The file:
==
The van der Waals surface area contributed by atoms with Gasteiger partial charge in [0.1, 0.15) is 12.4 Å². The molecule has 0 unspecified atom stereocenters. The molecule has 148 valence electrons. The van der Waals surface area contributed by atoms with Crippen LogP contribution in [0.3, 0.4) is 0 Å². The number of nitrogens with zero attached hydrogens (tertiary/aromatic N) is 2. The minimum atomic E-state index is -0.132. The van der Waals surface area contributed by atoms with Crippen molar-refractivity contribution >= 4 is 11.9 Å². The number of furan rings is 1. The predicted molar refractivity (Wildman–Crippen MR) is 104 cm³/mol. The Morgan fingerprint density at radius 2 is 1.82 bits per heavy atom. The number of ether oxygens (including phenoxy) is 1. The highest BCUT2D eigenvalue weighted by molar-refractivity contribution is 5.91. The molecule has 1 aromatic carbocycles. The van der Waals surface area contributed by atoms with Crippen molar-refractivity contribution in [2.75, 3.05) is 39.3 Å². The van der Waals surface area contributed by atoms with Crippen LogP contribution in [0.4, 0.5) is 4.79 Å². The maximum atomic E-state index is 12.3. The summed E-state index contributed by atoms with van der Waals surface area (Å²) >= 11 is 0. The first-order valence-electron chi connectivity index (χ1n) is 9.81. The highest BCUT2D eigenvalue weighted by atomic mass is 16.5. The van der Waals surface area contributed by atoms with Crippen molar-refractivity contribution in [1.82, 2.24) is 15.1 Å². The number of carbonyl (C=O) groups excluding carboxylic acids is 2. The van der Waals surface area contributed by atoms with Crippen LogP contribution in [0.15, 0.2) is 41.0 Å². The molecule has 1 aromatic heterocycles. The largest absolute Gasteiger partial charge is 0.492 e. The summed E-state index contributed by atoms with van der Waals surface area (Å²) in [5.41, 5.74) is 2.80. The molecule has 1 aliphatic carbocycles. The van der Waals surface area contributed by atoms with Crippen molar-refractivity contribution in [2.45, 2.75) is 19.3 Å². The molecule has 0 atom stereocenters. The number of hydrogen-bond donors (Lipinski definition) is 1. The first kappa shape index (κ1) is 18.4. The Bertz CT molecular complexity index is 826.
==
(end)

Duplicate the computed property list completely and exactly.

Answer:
The van der Waals surface area contributed by atoms with Gasteiger partial charge in [0.1, 0.15) is 12.4 Å². The molecule has 0 unspecified atom stereocenters. The molecule has 148 valence electrons. The van der Waals surface area contributed by atoms with Crippen LogP contribution in [0.3, 0.4) is 0 Å². The number of nitrogens with zero attached hydrogens (tertiary/aromatic N) is 2. The minimum atomic E-state index is -0.132. The van der Waals surface area contributed by atoms with Crippen molar-refractivity contribution >= 4 is 11.9 Å². The number of furan rings is 1. The predicted molar refractivity (Wildman–Crippen MR) is 104 cm³/mol. The Morgan fingerprint density at radius 2 is 1.82 bits per heavy atom. The number of ether oxygens (including phenoxy) is 1. The highest BCUT2D eigenvalue weighted by molar-refractivity contribution is 5.91. The molecule has 1 aromatic carbocycles. The van der Waals surface area contributed by atoms with Crippen molar-refractivity contribution in [2.75, 3.05) is 39.3 Å². The van der Waals surface area contributed by atoms with Crippen LogP contribution in [0.4, 0.5) is 4.79 Å². The maximum atomic E-state index is 12.3. The summed E-state index contributed by atoms with van der Waals surface area (Å²) >= 11 is 0. The first-order valence-electron chi connectivity index (χ1n) is 9.81. The highest BCUT2D eigenvalue weighted by atomic mass is 16.5. The van der Waals surface area contributed by atoms with Crippen molar-refractivity contribution in [1.82, 2.24) is 15.1 Å². The number of carbonyl (C=O) groups excluding carboxylic acids is 2. The van der Waals surface area contributed by atoms with Crippen LogP contribution in [0.15, 0.2) is 41.0 Å². The molecule has 1 aromatic heterocycles. The largest absolute Gasteiger partial charge is 0.492 e. The summed E-state index contributed by atoms with van der Waals surface area (Å²) in [5.41, 5.74) is 2.80. The molecule has 1 aliphatic carbocycles. The van der Waals surface area contributed by atoms with Crippen molar-refractivity contribution in [2.45, 2.75) is 19.3 Å². The molecule has 0 atom stereocenters. The number of hydrogen-bond donors (Lipinski definition) is 1. The first kappa shape index (κ1) is 18.4. The Bertz CT molecular complexity index is 826.